An interview with Dr Ilana Ambrogi, a family medicine physician, who is also a researcher at ANIS, the Institute of Bioethics in Brazil (and IPPF's partner in the Western Hemisphere Region), and a PhD candidate at Oswaldo Cruz Foundation.
How badly has Brazil been affected by coronavirus/COVID-19?
Brazil is a large country with a population of over 200 million. It is extremely diverse, unequal, and many communities are very remote. These things put Brazil in a particularly difficult situation when facing a pandemic like COVID-19.
There has also been constant political disagreement between federal and local governments on how to deal with the pandemic from the outset. During the pandemic, two health ministers have left their posts. According to the Brazilian Ministry of health website, as of 20 May there were 271,628 confirmed cases and over 17,000 deaths.
Brazil also has one of the lowest COVID-19 testing rates in the world, and there has been no consistent indication of substantial containment of COVID-19. Health systems are already showing signs of collapse, particularly in the most vulnerable, poorest areas like the north and northeast regions.
What impact is coronavirus having when it comes to sexual and reproductive health (SRH) services across the country?
Access to SRH among the most vulnerable populations has always been an issue in Brazil. There is a known unmet SRH need, particularly in the regions which have been worst hit by COVID-19. These are also the regions with low Human Development Index that were most affected by Zika and have high rates of adolescent pregnancy. Over 70% of the Brazilian population depend exclusively on the public system.
When you consider the impact of COVID-19 on SRH you have to remember existing vulnerabilities and inequalities in specific regions and populations which means some people are at greater risk of losing their sexual and reproductive health and rights. Currently the Brazilian government has not made any efforts to promote, guarantee or protect SRH.
Which services do you think will be the worst hit?
Unfortunately, public health services have been chronically underfunded, particularly since 2016. The current federal government targeted SRH prior to the pandemic as an area to be combated. It invested in “abstinence-only programs”, and defended the removal of public information about condom use which was geared towards adolescents.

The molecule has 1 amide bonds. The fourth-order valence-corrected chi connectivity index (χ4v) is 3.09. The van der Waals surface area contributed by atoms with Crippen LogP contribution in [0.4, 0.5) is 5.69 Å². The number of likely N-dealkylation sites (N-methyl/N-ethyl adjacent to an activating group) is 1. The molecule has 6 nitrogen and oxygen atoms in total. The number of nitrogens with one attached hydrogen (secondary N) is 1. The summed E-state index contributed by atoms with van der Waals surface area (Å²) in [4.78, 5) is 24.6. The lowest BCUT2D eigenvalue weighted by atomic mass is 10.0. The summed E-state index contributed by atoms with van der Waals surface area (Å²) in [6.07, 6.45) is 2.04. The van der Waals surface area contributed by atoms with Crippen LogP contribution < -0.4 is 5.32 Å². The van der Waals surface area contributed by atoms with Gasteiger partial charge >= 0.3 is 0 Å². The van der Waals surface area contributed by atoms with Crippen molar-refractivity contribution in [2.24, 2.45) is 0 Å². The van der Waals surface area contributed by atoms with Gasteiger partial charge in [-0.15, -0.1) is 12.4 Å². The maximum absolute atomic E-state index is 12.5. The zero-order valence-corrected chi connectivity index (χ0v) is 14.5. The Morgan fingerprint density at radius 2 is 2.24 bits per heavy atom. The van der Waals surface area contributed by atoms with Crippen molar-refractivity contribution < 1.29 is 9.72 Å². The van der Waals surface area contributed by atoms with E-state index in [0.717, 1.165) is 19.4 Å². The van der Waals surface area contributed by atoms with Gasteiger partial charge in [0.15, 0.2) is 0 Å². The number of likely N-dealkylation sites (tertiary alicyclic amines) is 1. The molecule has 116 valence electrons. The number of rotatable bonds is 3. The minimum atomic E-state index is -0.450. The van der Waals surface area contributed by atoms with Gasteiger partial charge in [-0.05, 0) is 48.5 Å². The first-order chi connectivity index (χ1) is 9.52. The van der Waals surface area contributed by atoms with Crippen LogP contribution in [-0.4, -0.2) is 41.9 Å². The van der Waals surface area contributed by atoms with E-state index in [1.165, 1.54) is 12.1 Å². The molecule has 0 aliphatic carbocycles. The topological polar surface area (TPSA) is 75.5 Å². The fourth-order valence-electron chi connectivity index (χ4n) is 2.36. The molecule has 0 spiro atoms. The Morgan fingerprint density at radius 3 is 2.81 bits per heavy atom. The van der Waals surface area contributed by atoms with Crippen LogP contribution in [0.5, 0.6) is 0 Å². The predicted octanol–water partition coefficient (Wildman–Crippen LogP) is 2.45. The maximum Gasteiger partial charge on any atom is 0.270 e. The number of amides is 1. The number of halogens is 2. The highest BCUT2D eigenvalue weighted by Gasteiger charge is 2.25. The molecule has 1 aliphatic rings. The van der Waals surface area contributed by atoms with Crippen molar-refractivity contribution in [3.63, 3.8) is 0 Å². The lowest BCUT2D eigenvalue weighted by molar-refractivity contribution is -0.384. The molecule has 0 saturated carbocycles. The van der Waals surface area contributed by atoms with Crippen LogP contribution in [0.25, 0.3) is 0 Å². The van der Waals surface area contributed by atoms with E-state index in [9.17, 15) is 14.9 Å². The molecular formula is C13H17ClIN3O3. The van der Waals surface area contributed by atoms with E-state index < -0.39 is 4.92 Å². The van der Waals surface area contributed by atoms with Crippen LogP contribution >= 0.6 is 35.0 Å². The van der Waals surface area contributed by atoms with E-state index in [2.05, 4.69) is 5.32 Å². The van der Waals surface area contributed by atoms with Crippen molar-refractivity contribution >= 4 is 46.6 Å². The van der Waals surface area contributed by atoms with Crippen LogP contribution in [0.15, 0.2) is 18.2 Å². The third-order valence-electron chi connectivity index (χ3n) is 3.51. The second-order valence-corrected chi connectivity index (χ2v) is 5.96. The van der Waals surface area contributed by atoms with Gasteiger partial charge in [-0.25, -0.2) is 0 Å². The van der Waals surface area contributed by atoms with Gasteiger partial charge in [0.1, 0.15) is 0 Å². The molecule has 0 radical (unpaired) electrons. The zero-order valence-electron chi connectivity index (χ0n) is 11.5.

Recently, during the pandemic, the Ministry of Health has recommended that IUD placement should be delayed until further notice. There have been reports that SRH services were the first ones to close given that it was not seen as essential or a priority.
Adolescents will probably be the most unassisted given that schools are closed, and health services are shifting their attention to symptomatic patients only. With this in mind, ANIS has been working on initiatives to increase information access digitally. We are using strategies on social media to promote information on sexual and reproductive health, like tips on safe sexual practices during the pandemic. We are also developing strategies for popular phone communication apps like WhatsApp to provide up-to-date and on demand information about sexual and reproductive health and access to services during the pandemic.
What impact has there been on abortion services and post-abortion care?
Legal abortion services have been under significant pressure since the current government took office. Women have the right to a legal abortion in Brazil if the pregnancy was a consequence of rape. During the first weeks of the pandemic, the largest legal abortion service in Sao Paulo was shut down without any other arrangements to guarantee women’s access to legal abortion services.
ANIS participated in a quick, coordinated and strategic mobilization of civil society together with others to try to find solutions for this. After six days of pressure the service reopened.